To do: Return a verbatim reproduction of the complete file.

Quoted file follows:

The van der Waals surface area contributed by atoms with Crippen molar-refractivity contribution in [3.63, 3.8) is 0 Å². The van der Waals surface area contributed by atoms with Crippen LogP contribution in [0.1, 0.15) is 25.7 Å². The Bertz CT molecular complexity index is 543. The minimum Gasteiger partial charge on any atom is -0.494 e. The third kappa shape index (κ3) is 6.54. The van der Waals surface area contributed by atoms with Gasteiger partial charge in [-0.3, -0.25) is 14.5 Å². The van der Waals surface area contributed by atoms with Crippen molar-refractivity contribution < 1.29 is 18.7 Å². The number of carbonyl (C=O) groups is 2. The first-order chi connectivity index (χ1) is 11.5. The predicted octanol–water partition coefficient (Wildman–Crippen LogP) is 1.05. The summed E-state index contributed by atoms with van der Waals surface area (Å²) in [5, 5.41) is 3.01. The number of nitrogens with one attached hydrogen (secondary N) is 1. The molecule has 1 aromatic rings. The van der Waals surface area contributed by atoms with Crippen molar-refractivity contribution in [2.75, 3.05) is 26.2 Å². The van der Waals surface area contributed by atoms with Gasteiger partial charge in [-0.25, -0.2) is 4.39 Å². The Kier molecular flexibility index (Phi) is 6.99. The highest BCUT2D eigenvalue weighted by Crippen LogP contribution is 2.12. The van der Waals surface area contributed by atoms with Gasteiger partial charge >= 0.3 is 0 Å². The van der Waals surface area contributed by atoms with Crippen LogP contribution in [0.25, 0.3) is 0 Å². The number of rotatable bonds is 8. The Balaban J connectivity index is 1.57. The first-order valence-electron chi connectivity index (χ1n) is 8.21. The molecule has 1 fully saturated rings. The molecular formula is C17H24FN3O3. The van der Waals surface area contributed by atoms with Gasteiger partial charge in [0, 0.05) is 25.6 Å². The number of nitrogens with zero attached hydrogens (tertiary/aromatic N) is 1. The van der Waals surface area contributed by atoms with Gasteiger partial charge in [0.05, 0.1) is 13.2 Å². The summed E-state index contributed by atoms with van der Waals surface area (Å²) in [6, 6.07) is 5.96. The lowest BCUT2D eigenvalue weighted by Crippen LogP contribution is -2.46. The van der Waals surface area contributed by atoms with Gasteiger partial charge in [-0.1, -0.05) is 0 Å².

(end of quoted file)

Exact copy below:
The van der Waals surface area contributed by atoms with Crippen molar-refractivity contribution in [3.63, 3.8) is 0 Å². The van der Waals surface area contributed by atoms with Crippen LogP contribution in [0.1, 0.15) is 25.7 Å². The Bertz CT molecular complexity index is 543. The minimum Gasteiger partial charge on any atom is -0.494 e. The third kappa shape index (κ3) is 6.54. The van der Waals surface area contributed by atoms with Gasteiger partial charge in [-0.3, -0.25) is 14.5 Å². The van der Waals surface area contributed by atoms with Crippen molar-refractivity contribution < 1.29 is 18.7 Å². The number of carbonyl (C=O) groups is 2. The first-order chi connectivity index (χ1) is 11.5. The predicted octanol–water partition coefficient (Wildman–Crippen LogP) is 1.05. The summed E-state index contributed by atoms with van der Waals surface area (Å²) in [5, 5.41) is 3.01. The number of nitrogens with one attached hydrogen (secondary N) is 1. The molecule has 1 aromatic rings. The van der Waals surface area contributed by atoms with Crippen molar-refractivity contribution in [2.75, 3.05) is 26.2 Å². The van der Waals surface area contributed by atoms with Gasteiger partial charge in [-0.25, -0.2) is 4.39 Å². The Kier molecular flexibility index (Phi) is 6.99. The highest BCUT2D eigenvalue weighted by Crippen LogP contribution is 2.12. The van der Waals surface area contributed by atoms with Gasteiger partial charge >= 0.3 is 0 Å². The van der Waals surface area contributed by atoms with Crippen LogP contribution in [0.25, 0.3) is 0 Å². The number of rotatable bonds is 8. The Balaban J connectivity index is 1.57. The first-order valence-electron chi connectivity index (χ1n) is 8.21. The molecule has 1 fully saturated rings. The molecular formula is C17H24FN3O3. The van der Waals surface area contributed by atoms with Gasteiger partial charge in [0, 0.05) is 25.6 Å². The number of nitrogens with zero attached hydrogens (tertiary/aromatic N) is 1. The van der Waals surface area contributed by atoms with Gasteiger partial charge in [0.05, 0.1) is 13.2 Å². The summed E-state index contributed by atoms with van der Waals surface area (Å²) in [6, 6.07) is 5.96. The lowest BCUT2D eigenvalue weighted by Crippen LogP contribution is -2.46. The van der Waals surface area contributed by atoms with Gasteiger partial charge in [-0.1, -0.05) is 0 Å².